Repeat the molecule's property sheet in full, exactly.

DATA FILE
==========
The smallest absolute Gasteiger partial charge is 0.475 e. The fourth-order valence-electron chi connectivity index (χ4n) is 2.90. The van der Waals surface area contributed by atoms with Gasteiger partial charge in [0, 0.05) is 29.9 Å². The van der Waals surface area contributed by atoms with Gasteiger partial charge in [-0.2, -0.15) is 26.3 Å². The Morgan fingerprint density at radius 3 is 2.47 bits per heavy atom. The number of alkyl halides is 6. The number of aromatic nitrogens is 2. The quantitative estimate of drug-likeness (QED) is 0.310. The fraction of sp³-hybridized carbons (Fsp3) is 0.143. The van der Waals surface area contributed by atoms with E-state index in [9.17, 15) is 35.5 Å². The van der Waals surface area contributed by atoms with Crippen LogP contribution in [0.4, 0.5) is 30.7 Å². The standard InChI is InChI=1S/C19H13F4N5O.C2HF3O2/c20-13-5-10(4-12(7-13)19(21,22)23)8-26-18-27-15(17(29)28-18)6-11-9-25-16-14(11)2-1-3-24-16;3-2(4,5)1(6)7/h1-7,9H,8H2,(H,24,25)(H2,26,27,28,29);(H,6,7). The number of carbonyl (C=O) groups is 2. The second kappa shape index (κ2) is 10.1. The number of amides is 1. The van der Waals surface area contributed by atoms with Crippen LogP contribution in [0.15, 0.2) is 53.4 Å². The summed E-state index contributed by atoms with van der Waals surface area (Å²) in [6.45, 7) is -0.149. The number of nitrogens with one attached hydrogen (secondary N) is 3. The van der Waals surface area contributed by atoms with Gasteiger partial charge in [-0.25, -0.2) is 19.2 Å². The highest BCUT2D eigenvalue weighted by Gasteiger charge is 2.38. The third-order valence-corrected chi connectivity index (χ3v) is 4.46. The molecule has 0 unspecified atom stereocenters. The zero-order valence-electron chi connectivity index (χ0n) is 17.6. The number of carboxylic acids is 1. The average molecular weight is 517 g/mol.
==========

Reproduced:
The smallest absolute Gasteiger partial charge is 0.475 e. The fourth-order valence-electron chi connectivity index (χ4n) is 2.90. The van der Waals surface area contributed by atoms with Gasteiger partial charge in [0, 0.05) is 29.9 Å². The van der Waals surface area contributed by atoms with Gasteiger partial charge in [-0.2, -0.15) is 26.3 Å². The Morgan fingerprint density at radius 3 is 2.47 bits per heavy atom. The number of alkyl halides is 6. The number of aromatic nitrogens is 2. The quantitative estimate of drug-likeness (QED) is 0.310. The fraction of sp³-hybridized carbons (Fsp3) is 0.143. The van der Waals surface area contributed by atoms with E-state index in [9.17, 15) is 35.5 Å². The van der Waals surface area contributed by atoms with Crippen LogP contribution in [0.4, 0.5) is 30.7 Å². The standard InChI is InChI=1S/C19H13F4N5O.C2HF3O2/c20-13-5-10(4-12(7-13)19(21,22)23)8-26-18-27-15(17(29)28-18)6-11-9-25-16-14(11)2-1-3-24-16;3-2(4,5)1(6)7/h1-7,9H,8H2,(H,24,25)(H2,26,27,28,29);(H,6,7). The number of carbonyl (C=O) groups is 2. The second kappa shape index (κ2) is 10.1. The number of amides is 1. The van der Waals surface area contributed by atoms with Crippen LogP contribution in [0.15, 0.2) is 53.4 Å². The summed E-state index contributed by atoms with van der Waals surface area (Å²) in [6.45, 7) is -0.149. The number of nitrogens with one attached hydrogen (secondary N) is 3. The van der Waals surface area contributed by atoms with Gasteiger partial charge in [-0.25, -0.2) is 19.2 Å². The highest BCUT2D eigenvalue weighted by Gasteiger charge is 2.38. The third-order valence-corrected chi connectivity index (χ3v) is 4.46. The molecule has 0 unspecified atom stereocenters. The zero-order valence-electron chi connectivity index (χ0n) is 17.6. The number of carboxylic acids is 1. The average molecular weight is 517 g/mol.